5K Retina Display iMac Priced Equal To Dell’s 5K Monitor, Too Good To Be True
Apple announced its 27-inch, 5K retina display, iMac this week, and we can’t seem to get over it. The iMac, which is thinner, cheaper and has an even better power control than before, might put Dell’s 5K monitor to shame which is of the same price.
A 5K retina display means 5120×2800 resolution, which Apple claims is the world’s highest resolution display. It has seven times more pixels than a 1080p TV or desktop screen.
Now how is this layered, 5K amazing retina display being powered?
The GPU used for this display is the R9 M290X, with the R9 M295X being offered as an optional upgrade. The GPUs will, however, be restricted to DisplayPort 1.2. This is an important factor, as a 4K @ 60 fps signal in SST (Single Stream Transport) requires around 17 Gbps bandwidth.
An MST (Multiple Stream Transport) display cuts the display width wise into two tiles and then integrates the two different DisplayPort streams to be shown as one image, whereas SST display works like the usual monitor. Though MST is not fully supported by games and applications, it is the only way a greater than 4K panel can be run smoothly.
DisplayPort 1.2 has just about enough bandwidth to drive a single 4K @ 60 fps SST stream, but for 5K, that is restricted.
Apple has already hinted at a 40 Gbps Timer Controller (TCON). If Apple had somehow managed to compress the 5K stream into the existing DP 1.2 bandwidth, it might not have needed the TCON at all.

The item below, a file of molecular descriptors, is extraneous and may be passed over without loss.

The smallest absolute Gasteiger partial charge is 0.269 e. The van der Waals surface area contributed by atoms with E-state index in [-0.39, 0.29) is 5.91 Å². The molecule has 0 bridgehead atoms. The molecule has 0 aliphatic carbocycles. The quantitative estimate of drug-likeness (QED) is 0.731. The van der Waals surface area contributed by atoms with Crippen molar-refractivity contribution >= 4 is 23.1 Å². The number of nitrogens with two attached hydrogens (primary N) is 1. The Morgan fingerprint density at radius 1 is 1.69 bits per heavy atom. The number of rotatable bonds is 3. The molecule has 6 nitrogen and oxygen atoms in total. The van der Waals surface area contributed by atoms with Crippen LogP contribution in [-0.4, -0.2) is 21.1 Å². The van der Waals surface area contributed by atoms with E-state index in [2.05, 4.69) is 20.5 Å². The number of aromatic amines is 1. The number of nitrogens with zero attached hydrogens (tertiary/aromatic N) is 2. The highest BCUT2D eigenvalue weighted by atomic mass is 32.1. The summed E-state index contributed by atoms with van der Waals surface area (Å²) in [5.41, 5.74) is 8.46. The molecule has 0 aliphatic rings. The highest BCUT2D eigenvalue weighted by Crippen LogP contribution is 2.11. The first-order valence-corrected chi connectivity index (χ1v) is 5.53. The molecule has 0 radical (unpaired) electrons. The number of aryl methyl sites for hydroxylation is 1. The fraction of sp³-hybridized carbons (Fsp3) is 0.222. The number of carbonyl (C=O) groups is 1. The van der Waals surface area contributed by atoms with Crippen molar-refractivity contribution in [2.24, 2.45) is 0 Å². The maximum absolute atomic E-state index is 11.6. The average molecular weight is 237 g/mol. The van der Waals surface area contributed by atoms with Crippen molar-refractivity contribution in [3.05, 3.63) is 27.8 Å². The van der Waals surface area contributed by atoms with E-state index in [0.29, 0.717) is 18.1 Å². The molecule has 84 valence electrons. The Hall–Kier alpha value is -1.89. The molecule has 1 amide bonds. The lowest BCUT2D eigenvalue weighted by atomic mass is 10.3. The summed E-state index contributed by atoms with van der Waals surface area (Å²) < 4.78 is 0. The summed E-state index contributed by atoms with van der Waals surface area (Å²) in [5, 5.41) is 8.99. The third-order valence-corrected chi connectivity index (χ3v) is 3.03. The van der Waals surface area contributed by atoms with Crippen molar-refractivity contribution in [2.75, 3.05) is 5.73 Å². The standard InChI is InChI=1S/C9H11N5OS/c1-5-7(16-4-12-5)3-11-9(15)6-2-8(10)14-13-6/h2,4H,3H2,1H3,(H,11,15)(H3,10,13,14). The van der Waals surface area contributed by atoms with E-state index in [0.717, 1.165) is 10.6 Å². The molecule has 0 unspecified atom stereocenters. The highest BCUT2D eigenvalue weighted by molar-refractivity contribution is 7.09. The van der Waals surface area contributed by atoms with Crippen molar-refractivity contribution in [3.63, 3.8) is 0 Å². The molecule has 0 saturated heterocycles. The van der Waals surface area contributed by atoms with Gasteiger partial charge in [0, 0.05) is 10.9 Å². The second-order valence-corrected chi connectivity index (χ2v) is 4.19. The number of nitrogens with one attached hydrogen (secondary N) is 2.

However, another possibility has emerged, saying Apple might have overclocked its TCON and tweaked it for low overhead timing, which could take enough bandwidth from DP 1.2. Apple would have to overclock the DisplayPort signal by 50-100% to attain the required bandwidth on SST.
To scale the monitors, it is comparatively easier because the 5120×2880 resolution has exactly four times the pixels of the previous 2560×1440 monitors.
However, another mystery yet to be deciphered is the refresh rate of the monitors, whether they are 30 Hz or 60. Since the majority of videos in the United States are shot at either 24p or 29.97p, both of which are supported by a 5K @ 30Hz monitor, having a 30 Hz screen is not going to be a hindrance.
How much gorgeous the display might be, the gamers are going to have let reality sink in when we say they won’t be able to play at high level details. It might not even be able to support low level details, since we’re on that topic. The R9 M290 is a midrange GPU from 2012 and at 5K, it has twice the number of pixels as compared to 4K.